Using multiple cores requires explicitly exposing thread-level parallelism to the OS, which usually requires the programmer to write a multi-threaded program. (Or to run a single-threaded program multiple times on different inputs, like compiling with
Compilers for some languages support auto-parallelization, though. For example, C or C++ with OpenMP can compile an ordinary
for() loop into a program that starts multiple threads.
#pragma omp parallel for
for(int i = 0; i < 1000000; ++i)
A[i] = B[i] * constant + C[i];
But still, this has to happen when you wrote or compiled the program. There is no way for current hardware and OSes to use multiple cores to speed up a single-threaded program.
Related: How does a single thread run on multiple cores?: answer: they don't. But there are other kinds of parallelism, like Instruction-level parallelism that a single CPU core finds and exploits to run a single thread faster than one instruction at a time.
My answer on that question goes into some of the details of how modern CPUs find and exploit fine-grained instruction-level parallelism. (Mostly focusing on x86). That's just part of how normal CPUs work, by having multiple instructions in flight at once, and isn't something you need to enable specially. (There are performance counters that can let you see how many instructions per clock your CPU managed to run while executing a program, though, or other measures.)
Note that RPi3 uses in-order ARM Cortex-A53 CPU cores. Each core is 2-wide superscalar (2 instructions per clock as ILP allows), but can't reorder instructions to find more instruction-level parallelism and hide latency.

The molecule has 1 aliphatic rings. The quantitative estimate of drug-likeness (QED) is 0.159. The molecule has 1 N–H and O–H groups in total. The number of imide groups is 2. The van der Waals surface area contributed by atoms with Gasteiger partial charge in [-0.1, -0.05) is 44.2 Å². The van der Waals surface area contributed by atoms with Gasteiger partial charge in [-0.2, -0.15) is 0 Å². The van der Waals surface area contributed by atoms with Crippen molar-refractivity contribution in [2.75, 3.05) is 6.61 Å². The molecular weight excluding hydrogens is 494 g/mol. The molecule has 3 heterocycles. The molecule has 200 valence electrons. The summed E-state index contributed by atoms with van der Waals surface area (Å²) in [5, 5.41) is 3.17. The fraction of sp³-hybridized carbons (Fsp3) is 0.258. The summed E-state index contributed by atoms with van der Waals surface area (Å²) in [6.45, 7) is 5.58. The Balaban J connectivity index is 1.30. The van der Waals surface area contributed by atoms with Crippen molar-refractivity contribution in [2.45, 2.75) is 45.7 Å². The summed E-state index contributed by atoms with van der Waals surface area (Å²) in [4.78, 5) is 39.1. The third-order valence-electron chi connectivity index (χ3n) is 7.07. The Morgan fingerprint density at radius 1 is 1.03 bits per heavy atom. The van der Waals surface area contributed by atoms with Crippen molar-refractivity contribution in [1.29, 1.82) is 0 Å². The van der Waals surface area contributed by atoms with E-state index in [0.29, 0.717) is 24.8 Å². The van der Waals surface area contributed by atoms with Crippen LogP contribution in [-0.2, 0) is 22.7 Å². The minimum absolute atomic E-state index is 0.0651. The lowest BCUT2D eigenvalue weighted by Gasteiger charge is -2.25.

Still, the CPU is pipelined, so the total number of instructions in flight (from fetch and decode all the way to the write-back stage at the end of the pipeline) is significant. When data dependencies don't limit things, there can be 2 instructions in each pipeline stage that the CPU is working on, with a throughput of 2 instructions per clock. (That's what 2-wide means.)
It can't execute instructions out of order, but with careful instruction ordering (usually by a compiler) it can still hide the latency of an instruction that takes multiple cycles for its output to be ready. (e.g. a load even if it hits in cache or a multiply will take multiple cycles, vs. an add being ready the next cycle). The trick is to order the asm instructions so there are multiple independent instructions between the one that produces a result and the one that uses it.
Having software (a compiler) statically schedule instructions is more brittle than having hardware that can reorder internally while preserving the illusion of running in program order. It's very hard for compilers to do as good a job as even a small out-of-order window for reordering instructions because cache-misses are unpredictable, and it's hard to analyze dependency chains across function calls at compile time. And the number of registers is limited without hardware register-renaming.
All of this is small comfort when your code runs slower than you'd like. Sure there's a lot of cool stuff under the hood in a Cortex-A53, but there's more cool stuff under the hood in a Cortex-A57 (like out-of-order execution of up to 3 instructions per clock), and even more in a big x86 CPU like Skylake (not to mention the clock-speed differences).
Cortex-A53 is pretty fantastic compared to a https://en.wikipedia.org/wiki/Classic_RISC_pipeline like original MIPS that you'd learn about in computer-architecture class, but by modern standards it's pretty low-end.